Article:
June 24, 2017
June 24, 2017
June 28, 2017
Educational Research and Methods
This work in progress describes how a multifaceted faculty team in the Department of Electrical and Computer Engineering (ECE) is redefining teaching and learning in the junior year of the undergraduate degree program. Also known as the rigorous "technical core," it is well known that students struggle to grasp, and see the relevance of, extremely abstract and mathematically intense concepts introduced in the middle two years of the curriculum. With the goals of increasing overall understanding and reversing the alarming ECE national retention trend, the team is emphasizing knowledge integration – which builds on the concept of "nanocourses" – to help students connect the dots between topics and understand why they are learning material.
In 2015, the ECE department received a five-year RED (Revolutionizing Engineering Departments) grant from the National Science Foundation to perform research that leads to scalable and sustainable change in engineering and computer science education for the nation. This paper describes how the department is, in effect, throwing away courses to overcome the challenges of the current educational system. Because the new pedagogical and organizational approach calls for a holistic view of the undergraduate degree, faculty members are thinking beyond the walls of their own classrooms to ensure students gain a big picture understanding of the discipline. This paper outlines the detailed process that allowed the faculty to step out of their traditional roles to prepare for revolutionary change and lay the groundwork for knowledge integration by dissecting, rearranging, and synchronizing content from seven ECE courses in the junior year.
This paper also explores the motivation and process for implementing and assessing a series of knowledge integration (KI) activities, which serve as vehicles for helping students grasp the commonality and correlations between core concepts across the curriculum. In an environment conducive to dialogue, inquiry, and problem-solving, KI activities bring together into one room all the faculty members and students from the technical core for hands-on, group exercises. In addition to showing students firsthand how problems can be approached from multiple perspectives, KI activities illustrate societal relevance by demonstrating how anchoring concepts are integrated to form the building blocks of familiar applications such as the smart phone.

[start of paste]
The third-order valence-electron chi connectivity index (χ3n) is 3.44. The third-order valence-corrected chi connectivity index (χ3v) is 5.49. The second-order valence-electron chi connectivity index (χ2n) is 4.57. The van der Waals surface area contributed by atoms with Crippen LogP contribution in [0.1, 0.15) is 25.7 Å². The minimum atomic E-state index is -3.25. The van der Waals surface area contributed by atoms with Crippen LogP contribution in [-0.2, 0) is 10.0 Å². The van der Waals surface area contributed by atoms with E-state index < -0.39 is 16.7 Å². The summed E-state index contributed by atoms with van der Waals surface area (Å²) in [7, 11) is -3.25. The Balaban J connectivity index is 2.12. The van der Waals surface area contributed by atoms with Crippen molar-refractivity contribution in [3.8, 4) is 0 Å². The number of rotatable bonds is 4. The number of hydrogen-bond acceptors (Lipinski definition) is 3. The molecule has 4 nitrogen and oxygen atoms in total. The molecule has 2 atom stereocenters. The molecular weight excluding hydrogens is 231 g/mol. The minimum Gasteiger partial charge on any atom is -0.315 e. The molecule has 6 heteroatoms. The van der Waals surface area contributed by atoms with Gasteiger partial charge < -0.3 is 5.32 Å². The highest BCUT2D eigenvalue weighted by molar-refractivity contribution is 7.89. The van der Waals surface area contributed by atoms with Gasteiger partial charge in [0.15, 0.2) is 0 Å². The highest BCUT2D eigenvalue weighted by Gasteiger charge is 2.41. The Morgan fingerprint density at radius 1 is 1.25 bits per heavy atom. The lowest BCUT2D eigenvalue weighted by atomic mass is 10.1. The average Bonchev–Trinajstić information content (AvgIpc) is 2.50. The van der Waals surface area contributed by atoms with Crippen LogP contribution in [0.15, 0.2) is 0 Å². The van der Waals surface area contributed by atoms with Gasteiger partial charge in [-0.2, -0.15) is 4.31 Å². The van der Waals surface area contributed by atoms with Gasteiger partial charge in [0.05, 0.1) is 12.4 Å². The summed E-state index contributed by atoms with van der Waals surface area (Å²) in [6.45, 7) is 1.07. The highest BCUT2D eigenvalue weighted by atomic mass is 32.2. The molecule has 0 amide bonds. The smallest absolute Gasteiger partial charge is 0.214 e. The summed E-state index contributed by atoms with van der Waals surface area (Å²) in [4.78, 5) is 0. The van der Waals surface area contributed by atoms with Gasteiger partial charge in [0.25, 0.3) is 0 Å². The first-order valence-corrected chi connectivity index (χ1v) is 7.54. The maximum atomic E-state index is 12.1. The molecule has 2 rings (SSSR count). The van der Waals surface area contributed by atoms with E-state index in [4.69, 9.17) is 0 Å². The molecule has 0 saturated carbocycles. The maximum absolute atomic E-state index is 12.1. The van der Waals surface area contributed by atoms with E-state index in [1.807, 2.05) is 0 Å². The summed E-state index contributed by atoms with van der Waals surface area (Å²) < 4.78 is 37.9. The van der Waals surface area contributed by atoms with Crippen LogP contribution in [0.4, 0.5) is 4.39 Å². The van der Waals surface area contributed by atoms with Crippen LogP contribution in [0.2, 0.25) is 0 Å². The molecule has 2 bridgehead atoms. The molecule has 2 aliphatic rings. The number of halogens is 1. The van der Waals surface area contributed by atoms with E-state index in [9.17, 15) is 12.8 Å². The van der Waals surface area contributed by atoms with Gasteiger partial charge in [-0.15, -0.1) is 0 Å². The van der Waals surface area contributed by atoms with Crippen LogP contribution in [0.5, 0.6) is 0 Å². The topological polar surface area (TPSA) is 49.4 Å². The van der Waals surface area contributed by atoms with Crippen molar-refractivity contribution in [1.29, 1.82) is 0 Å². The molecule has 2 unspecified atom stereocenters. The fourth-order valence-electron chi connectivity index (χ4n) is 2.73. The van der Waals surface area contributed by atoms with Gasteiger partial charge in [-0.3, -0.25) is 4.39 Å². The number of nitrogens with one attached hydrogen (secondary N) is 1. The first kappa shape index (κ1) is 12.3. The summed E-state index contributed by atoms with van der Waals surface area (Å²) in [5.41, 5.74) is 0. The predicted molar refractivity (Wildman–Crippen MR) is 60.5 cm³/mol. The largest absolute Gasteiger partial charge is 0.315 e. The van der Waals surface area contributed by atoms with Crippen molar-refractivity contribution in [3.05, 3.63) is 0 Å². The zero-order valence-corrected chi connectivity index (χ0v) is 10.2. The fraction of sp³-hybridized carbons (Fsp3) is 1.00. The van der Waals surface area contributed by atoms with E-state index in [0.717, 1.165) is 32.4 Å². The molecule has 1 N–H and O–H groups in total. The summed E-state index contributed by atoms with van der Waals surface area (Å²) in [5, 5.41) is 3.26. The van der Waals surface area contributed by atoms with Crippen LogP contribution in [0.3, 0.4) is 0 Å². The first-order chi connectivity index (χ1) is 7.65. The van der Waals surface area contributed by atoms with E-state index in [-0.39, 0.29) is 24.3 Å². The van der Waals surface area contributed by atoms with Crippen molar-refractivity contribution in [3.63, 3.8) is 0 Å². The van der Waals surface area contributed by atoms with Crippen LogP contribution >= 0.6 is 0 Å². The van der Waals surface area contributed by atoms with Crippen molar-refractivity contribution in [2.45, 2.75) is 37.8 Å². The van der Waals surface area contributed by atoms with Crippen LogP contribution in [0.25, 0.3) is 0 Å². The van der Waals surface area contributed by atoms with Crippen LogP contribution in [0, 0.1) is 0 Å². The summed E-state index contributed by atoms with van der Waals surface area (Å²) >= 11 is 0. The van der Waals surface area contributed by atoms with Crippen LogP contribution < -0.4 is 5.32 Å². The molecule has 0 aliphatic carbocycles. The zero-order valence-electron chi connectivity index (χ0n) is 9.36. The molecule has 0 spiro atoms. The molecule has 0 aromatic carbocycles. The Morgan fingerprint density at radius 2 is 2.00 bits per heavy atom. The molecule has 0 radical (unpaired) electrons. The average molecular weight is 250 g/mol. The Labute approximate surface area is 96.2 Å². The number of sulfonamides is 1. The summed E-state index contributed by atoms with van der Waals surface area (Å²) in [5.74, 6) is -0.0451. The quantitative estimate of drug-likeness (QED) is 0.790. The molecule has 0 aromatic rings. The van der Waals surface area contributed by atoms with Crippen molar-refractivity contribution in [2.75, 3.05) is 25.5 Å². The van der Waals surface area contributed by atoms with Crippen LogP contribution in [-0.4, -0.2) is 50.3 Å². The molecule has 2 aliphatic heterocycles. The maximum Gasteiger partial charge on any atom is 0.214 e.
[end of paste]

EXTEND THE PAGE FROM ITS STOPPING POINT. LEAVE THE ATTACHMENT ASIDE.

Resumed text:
After months of preparing for change, the team is energized by their early successes, but the idea that people are resistant to change has been affirmed. This paper shares the challenges the team has faced, and the steps they have taken to gracefully address student opposition and anxieties. As the department prepares for the next phase of the project, it seeks feedback and lessons learned from the engineering community to improve the project and extend the work to institutions across the country.
Chen, T., & Notaros, B. M., & Pezeshki, A., & Roy, S., & Maciejewski, A. A., & Reese, M. D. (2017, June), Work In Progress: Knowledge Integration to Understand Why Paper presented at 2017 ASEE Annual Conference & Exposition, Columbus, Ohio. 10.18260/1-2--29166
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